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Israeli officials say antimissile system is working

Israeli Prime Minister Benjamin Netanyahu, center, talks to soldiers during his visit to the Iron Dome missile-defense system deployed in Ashkelon in southern Israel on Sunday.

Associated Press

Israeli Prime Minister Benjamin Netanyahu, center, talks to soldiers during his visit to the Iron Dome missile-defense system deployed in Ashkelon in southern Israel on Sunday.

JERUSALEM — A new Israeli-made missile-defense system has gotten off to an encouraging start, shooting down at least eight rockets in a test run that could potentially change the long-running war between Israel and Palestinian rocket squads in Gaza.

Israeli officials say the $200 million "Iron Dome" has performed beyond expectations, raising hopes the military has found a way to rob Hamas militants of their most potent weapon: the short-range rockets that have made life miserable for large swaths of the population over the past decade.

The repeated successes have raised spirits in Israel's embattled southern region, prompted a congratulatory visit to an Iron Dome battery on Sunday by Prime Minister Benjamin Netanyahu, and fueled calls, perhaps unrealistic, that the system be deployed nationwide. Experts say Iron Dome is the first system capable of knocking down rudimentary rockets favored by militants around the globe.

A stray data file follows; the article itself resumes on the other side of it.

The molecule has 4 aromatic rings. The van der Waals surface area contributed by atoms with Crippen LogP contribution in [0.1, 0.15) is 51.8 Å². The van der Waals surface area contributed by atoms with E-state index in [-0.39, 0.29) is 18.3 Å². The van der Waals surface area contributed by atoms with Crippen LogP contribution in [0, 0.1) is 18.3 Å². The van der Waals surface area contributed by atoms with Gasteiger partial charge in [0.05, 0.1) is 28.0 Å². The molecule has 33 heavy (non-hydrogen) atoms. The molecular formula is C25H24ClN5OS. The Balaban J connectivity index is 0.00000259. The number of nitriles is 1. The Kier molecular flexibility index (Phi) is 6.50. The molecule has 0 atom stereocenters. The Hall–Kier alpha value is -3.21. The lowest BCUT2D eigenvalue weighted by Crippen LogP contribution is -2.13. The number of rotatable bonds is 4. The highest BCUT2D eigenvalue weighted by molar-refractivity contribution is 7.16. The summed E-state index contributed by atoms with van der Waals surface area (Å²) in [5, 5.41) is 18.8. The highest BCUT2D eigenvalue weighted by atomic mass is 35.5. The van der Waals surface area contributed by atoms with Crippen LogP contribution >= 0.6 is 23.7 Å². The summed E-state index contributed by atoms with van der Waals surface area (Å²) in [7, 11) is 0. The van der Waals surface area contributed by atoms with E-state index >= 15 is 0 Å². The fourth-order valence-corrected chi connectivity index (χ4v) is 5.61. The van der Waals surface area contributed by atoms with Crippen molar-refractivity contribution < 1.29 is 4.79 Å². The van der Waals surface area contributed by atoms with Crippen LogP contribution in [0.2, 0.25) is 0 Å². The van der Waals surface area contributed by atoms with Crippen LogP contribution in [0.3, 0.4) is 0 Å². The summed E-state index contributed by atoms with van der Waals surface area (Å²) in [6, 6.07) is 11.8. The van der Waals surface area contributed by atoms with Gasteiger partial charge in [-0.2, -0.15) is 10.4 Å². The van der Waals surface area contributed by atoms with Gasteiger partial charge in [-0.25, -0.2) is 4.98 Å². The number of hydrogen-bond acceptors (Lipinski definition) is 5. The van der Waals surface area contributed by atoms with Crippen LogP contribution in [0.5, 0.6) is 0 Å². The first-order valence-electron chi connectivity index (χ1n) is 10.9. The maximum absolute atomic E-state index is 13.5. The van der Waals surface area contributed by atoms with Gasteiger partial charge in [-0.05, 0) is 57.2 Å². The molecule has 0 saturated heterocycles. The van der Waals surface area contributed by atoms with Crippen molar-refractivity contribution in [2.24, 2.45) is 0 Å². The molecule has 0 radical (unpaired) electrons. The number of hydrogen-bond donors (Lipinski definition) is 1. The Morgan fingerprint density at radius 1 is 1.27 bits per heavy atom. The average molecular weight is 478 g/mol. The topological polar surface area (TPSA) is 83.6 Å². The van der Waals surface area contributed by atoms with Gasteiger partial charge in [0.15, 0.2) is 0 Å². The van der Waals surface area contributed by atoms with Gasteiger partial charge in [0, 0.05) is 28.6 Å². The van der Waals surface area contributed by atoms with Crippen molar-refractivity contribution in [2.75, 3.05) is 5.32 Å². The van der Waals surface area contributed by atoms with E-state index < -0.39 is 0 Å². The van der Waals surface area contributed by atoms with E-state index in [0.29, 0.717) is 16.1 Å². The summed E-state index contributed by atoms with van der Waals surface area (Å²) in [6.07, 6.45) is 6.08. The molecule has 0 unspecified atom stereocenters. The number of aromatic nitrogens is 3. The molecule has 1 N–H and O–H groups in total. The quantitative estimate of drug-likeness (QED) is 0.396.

Yet officials and analysts warn the excitement may be premature, noting that the system is in its infancy and that armed groups in Gaza possess plenty of other formidable weapons.

"We will not be able to protect every house, every installation, every site in the state of Israel," Netanyahu said, even as he hailed the Iron Dome as a "most impressive technological achievement."

Iron Dome's computer system detects the launch of a rocket almost instantly and calculates its trajectory. If it is headed toward an open area, its operator can let it land. But if it is traveling toward a population center or other sensitive target, the operator can fire an interceptor missile from a box-like launcher pointed at the sky.

Isaac Ben-Israel, a former Israeli air force general and lawmaker, said Iron Dome would be effective if combined with other defense systems and offensive military operations against militants.

"It's the beginning of a significant change," he said. "The road is long, but it's real." He said it was the first time that any country had developed a defense against short-range rockets like the ones fired from Gaza.

Meanwhile, a senior member of Gaza's ruling Hamas movement on Sunday made a rare appeal to the Israeli public for a halt to the escalating cross-border fighting, telling an Israeli radio station in fluent Hebrew that Hamas is ready to stop its rocket fire if Israel ends its attacks on Gaza.

As nightfall approached, Gaza militants had fired about 10 rockets and mortar shells at Israel, police said, but Israel had not hit back.

At a late afternoon meeting of Israel's Security Cabinet, made up of senior ministers, the military was told to "continue to operate against terrorists in order to stop the (rocket) fire on Israel."

Israeli officials say antimissile system is working 04/10/11 [Last modified: Sunday, April 10, 2011 10:55pm]
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